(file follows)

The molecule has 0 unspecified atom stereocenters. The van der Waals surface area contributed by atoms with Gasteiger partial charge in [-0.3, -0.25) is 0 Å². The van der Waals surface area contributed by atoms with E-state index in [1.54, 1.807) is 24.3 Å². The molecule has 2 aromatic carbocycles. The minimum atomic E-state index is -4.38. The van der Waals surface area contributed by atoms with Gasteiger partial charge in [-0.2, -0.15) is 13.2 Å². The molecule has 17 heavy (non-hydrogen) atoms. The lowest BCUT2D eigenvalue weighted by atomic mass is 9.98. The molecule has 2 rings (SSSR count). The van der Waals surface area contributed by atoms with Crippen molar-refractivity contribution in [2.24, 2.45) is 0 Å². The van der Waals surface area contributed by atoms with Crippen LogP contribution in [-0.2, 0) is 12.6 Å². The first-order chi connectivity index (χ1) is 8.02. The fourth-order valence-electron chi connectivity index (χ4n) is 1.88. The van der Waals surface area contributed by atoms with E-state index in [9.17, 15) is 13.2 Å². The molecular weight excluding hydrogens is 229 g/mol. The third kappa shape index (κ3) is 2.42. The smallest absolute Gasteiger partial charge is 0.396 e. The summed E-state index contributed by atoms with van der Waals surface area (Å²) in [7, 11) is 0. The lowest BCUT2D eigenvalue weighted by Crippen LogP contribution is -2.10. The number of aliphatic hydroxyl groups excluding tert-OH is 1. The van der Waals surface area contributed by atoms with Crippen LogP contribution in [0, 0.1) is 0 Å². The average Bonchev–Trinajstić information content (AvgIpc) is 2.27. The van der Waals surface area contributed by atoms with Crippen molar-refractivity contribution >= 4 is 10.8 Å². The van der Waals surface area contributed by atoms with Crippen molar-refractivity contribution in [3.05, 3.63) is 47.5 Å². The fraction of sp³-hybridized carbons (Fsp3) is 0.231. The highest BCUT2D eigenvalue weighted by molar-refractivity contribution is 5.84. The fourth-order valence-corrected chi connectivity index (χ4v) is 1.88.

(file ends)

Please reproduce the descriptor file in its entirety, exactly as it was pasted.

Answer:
The molecule has 0 unspecified atom stereocenters. The van der Waals surface area contributed by atoms with Gasteiger partial charge in [-0.3, -0.25) is 0 Å². The van der Waals surface area contributed by atoms with E-state index in [1.54, 1.807) is 24.3 Å². The molecule has 2 aromatic carbocycles. The minimum atomic E-state index is -4.38. The van der Waals surface area contributed by atoms with Gasteiger partial charge in [-0.2, -0.15) is 13.2 Å². The molecule has 17 heavy (non-hydrogen) atoms. The lowest BCUT2D eigenvalue weighted by atomic mass is 9.98. The molecule has 2 rings (SSSR count). The van der Waals surface area contributed by atoms with Crippen molar-refractivity contribution in [2.24, 2.45) is 0 Å². The van der Waals surface area contributed by atoms with Crippen LogP contribution in [-0.2, 0) is 12.6 Å². The first-order chi connectivity index (χ1) is 8.02. The fourth-order valence-electron chi connectivity index (χ4n) is 1.88. The van der Waals surface area contributed by atoms with E-state index in [9.17, 15) is 13.2 Å². The molecular weight excluding hydrogens is 229 g/mol. The third kappa shape index (κ3) is 2.42. The smallest absolute Gasteiger partial charge is 0.396 e. The summed E-state index contributed by atoms with van der Waals surface area (Å²) in [7, 11) is 0. The lowest BCUT2D eigenvalue weighted by Crippen LogP contribution is -2.10. The number of aliphatic hydroxyl groups excluding tert-OH is 1. The van der Waals surface area contributed by atoms with Crippen LogP contribution in [0, 0.1) is 0 Å². The average Bonchev–Trinajstić information content (AvgIpc) is 2.27. The van der Waals surface area contributed by atoms with Crippen molar-refractivity contribution >= 4 is 10.8 Å². The van der Waals surface area contributed by atoms with Crippen molar-refractivity contribution in [3.05, 3.63) is 47.5 Å². The fraction of sp³-hybridized carbons (Fsp3) is 0.231. The highest BCUT2D eigenvalue weighted by molar-refractivity contribution is 5.84. The fourth-order valence-corrected chi connectivity index (χ4v) is 1.88.